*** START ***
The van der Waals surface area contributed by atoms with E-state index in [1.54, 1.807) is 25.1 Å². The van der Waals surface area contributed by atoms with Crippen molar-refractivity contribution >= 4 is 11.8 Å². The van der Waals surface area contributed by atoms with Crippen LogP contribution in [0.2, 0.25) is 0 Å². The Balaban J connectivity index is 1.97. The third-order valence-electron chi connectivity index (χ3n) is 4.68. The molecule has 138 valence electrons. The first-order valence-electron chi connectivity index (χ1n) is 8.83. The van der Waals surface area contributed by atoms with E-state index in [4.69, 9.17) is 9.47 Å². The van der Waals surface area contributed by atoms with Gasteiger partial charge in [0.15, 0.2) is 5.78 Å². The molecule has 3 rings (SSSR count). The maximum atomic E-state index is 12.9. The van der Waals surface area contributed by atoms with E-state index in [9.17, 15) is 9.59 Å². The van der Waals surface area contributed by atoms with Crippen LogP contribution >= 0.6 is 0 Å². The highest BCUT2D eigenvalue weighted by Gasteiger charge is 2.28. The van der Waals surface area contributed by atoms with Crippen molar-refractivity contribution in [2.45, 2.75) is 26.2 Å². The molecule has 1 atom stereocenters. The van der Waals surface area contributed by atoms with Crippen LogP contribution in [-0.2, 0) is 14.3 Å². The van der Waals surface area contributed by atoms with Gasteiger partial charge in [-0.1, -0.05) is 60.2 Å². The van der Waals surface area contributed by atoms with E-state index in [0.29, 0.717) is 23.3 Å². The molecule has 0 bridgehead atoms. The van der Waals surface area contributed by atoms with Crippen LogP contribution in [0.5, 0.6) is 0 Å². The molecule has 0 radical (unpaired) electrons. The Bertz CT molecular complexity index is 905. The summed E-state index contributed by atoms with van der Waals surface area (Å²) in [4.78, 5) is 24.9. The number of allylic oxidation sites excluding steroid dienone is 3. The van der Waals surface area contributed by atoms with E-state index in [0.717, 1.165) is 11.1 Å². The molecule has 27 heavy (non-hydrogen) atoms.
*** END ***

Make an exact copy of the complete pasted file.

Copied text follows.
The van der Waals surface area contributed by atoms with E-state index in [1.54, 1.807) is 25.1 Å². The van der Waals surface area contributed by atoms with Crippen molar-refractivity contribution >= 4 is 11.8 Å². The van der Waals surface area contributed by atoms with Crippen LogP contribution in [0.2, 0.25) is 0 Å². The Balaban J connectivity index is 1.97. The third-order valence-electron chi connectivity index (χ3n) is 4.68. The molecule has 138 valence electrons. The first-order valence-electron chi connectivity index (χ1n) is 8.83. The van der Waals surface area contributed by atoms with E-state index in [4.69, 9.17) is 9.47 Å². The van der Waals surface area contributed by atoms with Gasteiger partial charge in [0.15, 0.2) is 5.78 Å². The molecule has 3 rings (SSSR count). The maximum atomic E-state index is 12.9. The van der Waals surface area contributed by atoms with E-state index in [9.17, 15) is 9.59 Å². The van der Waals surface area contributed by atoms with Crippen LogP contribution >= 0.6 is 0 Å². The highest BCUT2D eigenvalue weighted by Gasteiger charge is 2.28. The van der Waals surface area contributed by atoms with Crippen molar-refractivity contribution in [2.45, 2.75) is 26.2 Å². The molecule has 1 atom stereocenters. The van der Waals surface area contributed by atoms with Crippen LogP contribution in [-0.2, 0) is 14.3 Å². The van der Waals surface area contributed by atoms with Gasteiger partial charge in [-0.1, -0.05) is 60.2 Å². The van der Waals surface area contributed by atoms with E-state index in [0.29, 0.717) is 23.3 Å². The molecule has 0 bridgehead atoms. The van der Waals surface area contributed by atoms with Crippen LogP contribution in [0.5, 0.6) is 0 Å². The molecule has 0 radical (unpaired) electrons. The Bertz CT molecular complexity index is 905. The summed E-state index contributed by atoms with van der Waals surface area (Å²) in [4.78, 5) is 24.9. The number of allylic oxidation sites excluding steroid dienone is 3. The van der Waals surface area contributed by atoms with E-state index in [0.717, 1.165) is 11.1 Å². The molecule has 27 heavy (non-hydrogen) atoms.